Quantum Meat Loaf

Most meat loaf are “comfort food” and really don’t amount to much but a lump of protein that plays well with mashed potatoes, reeking of caramelized ketchup or canned brown gravy. This meat loaf can be sliced thin into pita with yogurt sauce, sliced thick, cubed, and simmered into red sauce for pasta, cubed and simmered into something like wedding soup or slow cooked until it crumbles with smoked chili to serve over rice… you name it. This is the meat loaf that does not know what it will do until the observer opens the left overs carton and resolves the quantum uncertainties  You can cook this on Sunday afternoon and eat off it all week without ever having the same dish twice. I recommend cutting the cooked loaf into large portions and freezing them until you’re ready to consume just to ensure you get long life without any microbial mischief.

First, make sure the cat is or is not dead, and put it out of the room. Then…

Puree a white onion and a red onion, put into a screen and let the water drain out for at least 15 minutes (30 would be better).

Put the puree into a large mixing bowl… no, not that one, a really big one. No, seriously. A big one. *sigh* fine, it’s your counter top.

Put the puree into a mixing bowl and add proportional amounts of salt, pepper, garlic powder, sumac, smoked paprika, hot paprika, red pepper flake, dried oregano, dried thyme and ground fennel seed. Chiffonade a few handfuls of basil leaves, and add.

Work into this a pound each of ground lamb, beef and pork sausage (I like Italian sausage for this, the mild kind has a lot of fennel and will work well, but “breakfast” sausage will also work) and combine thoroughly — probably with your hands unless you have a stand mixer with some kind of very gentle paddle device.

Slowly work in plain bread crumbs until any remaining moisture from the onion has been sufficiently absorbed to allow the entire mass to form a free standing loaf on a hotel pan.

  • DO NOT ADD EGG
  • DO NOT PACK INTO A LOAF PAN
  • DO NOT MAKE ANY KIND OF GLAZE

Just don’t. You’re going to get something better than dry corners with this, and more of it, properly mixed and balanced meat loaf doesn’t need egg (which, according to Alton Brown, represents a health hazard, anyway), and we’re going to make gravy, so you don’t need a glaze.

Form an oblong loaf on the hotel pan, and surround it with course chopped carrots, small potatoes (or course chopped big ones) and either chopped fennel bulb or sweet onion.  Place under the broiler, low setting, and watch carefully. You don’t want the top of the loaf to burn, but you do want the entire loaf to brown and char as much as you can manage without burning any of it. How you shape your loaf will play a factor here. Too much dome will give you a burnt top and under-browned sides. Too flat and while you’ll get a nice even char, there won’t be enough tender interior.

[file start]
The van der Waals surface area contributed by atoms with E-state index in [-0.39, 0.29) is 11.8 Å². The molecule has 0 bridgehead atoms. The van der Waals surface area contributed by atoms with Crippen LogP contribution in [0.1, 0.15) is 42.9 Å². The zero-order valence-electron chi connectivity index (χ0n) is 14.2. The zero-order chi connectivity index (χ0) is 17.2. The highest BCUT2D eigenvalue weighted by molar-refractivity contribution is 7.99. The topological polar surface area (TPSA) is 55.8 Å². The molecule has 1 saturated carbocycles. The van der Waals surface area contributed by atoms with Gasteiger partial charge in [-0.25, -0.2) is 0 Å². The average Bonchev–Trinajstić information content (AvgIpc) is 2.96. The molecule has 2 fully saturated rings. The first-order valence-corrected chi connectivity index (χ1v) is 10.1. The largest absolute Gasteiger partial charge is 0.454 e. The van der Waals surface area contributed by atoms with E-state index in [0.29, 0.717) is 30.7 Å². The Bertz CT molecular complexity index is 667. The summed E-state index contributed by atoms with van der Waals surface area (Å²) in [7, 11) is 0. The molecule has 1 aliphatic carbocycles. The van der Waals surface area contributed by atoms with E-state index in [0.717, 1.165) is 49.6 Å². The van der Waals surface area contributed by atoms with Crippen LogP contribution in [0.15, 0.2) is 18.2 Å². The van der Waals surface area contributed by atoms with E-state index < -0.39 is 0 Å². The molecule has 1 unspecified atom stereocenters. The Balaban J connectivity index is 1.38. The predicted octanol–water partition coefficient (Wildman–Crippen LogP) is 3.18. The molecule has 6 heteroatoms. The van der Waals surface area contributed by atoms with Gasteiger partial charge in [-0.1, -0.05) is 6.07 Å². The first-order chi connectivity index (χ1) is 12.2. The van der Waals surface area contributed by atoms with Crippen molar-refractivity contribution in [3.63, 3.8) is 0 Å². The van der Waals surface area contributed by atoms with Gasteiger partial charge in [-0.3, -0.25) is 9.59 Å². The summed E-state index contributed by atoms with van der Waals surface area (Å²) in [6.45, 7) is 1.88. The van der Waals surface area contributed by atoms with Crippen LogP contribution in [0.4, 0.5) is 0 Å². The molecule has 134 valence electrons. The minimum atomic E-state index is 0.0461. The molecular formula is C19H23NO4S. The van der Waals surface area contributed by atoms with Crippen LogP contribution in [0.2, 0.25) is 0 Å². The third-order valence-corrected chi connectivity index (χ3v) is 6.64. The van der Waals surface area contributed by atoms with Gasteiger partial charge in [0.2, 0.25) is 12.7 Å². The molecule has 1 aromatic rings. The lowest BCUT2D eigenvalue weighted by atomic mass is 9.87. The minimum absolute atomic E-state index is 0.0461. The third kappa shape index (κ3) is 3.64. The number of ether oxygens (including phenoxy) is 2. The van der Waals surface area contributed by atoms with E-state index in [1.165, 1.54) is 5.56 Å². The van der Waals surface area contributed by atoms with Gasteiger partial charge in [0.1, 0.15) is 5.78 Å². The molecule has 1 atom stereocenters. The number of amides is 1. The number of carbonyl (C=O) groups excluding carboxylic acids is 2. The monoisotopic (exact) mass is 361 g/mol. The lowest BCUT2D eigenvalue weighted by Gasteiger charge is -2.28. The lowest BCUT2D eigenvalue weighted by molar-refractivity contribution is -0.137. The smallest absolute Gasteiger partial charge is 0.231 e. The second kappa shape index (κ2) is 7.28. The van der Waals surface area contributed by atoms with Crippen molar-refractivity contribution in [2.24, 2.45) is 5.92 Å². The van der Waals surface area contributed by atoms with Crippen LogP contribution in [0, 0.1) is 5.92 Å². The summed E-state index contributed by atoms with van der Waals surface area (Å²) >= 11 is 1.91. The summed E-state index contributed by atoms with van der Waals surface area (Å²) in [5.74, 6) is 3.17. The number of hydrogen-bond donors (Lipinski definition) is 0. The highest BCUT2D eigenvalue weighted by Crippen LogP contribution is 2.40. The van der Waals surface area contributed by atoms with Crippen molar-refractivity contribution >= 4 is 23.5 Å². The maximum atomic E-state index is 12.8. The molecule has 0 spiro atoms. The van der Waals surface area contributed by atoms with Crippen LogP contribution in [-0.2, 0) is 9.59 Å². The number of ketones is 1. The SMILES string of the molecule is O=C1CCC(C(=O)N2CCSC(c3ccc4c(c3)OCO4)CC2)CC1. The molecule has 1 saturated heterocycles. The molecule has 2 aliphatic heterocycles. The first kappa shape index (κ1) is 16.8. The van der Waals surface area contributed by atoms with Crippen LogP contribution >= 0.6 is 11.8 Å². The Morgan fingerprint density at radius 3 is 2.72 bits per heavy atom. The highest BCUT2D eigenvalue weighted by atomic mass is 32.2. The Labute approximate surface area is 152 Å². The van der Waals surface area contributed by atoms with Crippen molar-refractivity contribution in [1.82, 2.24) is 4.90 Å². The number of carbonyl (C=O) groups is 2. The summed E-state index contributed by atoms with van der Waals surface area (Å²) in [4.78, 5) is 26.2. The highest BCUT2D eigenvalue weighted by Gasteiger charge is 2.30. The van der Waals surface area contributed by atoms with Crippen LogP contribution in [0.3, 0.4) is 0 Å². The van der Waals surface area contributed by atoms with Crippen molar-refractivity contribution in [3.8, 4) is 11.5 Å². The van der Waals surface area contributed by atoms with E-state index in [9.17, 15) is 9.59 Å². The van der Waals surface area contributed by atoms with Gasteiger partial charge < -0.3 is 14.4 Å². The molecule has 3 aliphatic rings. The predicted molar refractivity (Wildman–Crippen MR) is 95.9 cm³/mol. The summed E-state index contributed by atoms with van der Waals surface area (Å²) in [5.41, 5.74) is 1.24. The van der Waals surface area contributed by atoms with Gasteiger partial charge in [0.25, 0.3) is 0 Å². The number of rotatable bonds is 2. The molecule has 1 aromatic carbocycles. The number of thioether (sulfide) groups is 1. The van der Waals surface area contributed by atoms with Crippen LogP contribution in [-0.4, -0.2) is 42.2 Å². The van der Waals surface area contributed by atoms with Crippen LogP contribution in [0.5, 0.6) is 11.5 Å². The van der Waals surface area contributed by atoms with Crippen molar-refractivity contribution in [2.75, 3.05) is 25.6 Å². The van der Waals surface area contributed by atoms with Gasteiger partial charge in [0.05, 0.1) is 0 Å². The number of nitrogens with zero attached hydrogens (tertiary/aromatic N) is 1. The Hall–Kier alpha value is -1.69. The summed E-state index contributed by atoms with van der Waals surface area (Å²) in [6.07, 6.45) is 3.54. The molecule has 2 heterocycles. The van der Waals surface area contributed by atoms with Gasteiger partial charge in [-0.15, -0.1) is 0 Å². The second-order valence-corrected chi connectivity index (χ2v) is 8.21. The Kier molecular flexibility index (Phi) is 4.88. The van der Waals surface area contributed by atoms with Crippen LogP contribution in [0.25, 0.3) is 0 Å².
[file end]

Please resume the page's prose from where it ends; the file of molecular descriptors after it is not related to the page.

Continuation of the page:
Once you have your desired char, set the oven to 250 and cook until the loaf reaches an internal temperature of 140 degrees F. It will easily coast, once out of the oven, covered in foil, well above the safety threshold for meat. Given you’re cooking a well over three pound loaf, this will take a while at such low heat. If you have one of those probe thermometers with an alarm based on temperature instead of time, I highly recommend that approach. Otherwise, begin taking soundings for doneness after 45 minutes.

Reserve all the vegetables and all the pan drippings. The drippings can be used to make gravy, or can be added to a red sauce, or  simmered to make broth for soups… almost anything you want to be heartrendingly delicious.

I recommend giving the vegetables (that have been roasting in the fat all that time) as rewards to children for A’s on quizzes and tests.

That outer char on the loaf will give you that flavor people love from dry corners without

  • having such a limited amount of dry corners to go around
  • ruining the texture of the meat by drying it out that much

 

You can probably modify this recipe only just slightly, especially if you can get (or make) finely ground meat, compress the loaf under pressure around a skewer and make a loaf from which thin slices can be carved for gyro sandwiches. The original recipe above will work, but will crumble up when sliced too thinly. A finer grind and a compressed loaf will hold shape better when carved.

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Bubbling Cauldron of Reviving Potion

An example of how to use this physical component in a full blown spell:

Cut two blocks of firm tofu into three sheets each. Lay out flat and press with as much weight as you can get onto them for at least 30 minutes. Uncover and cube each sheet into sixteen.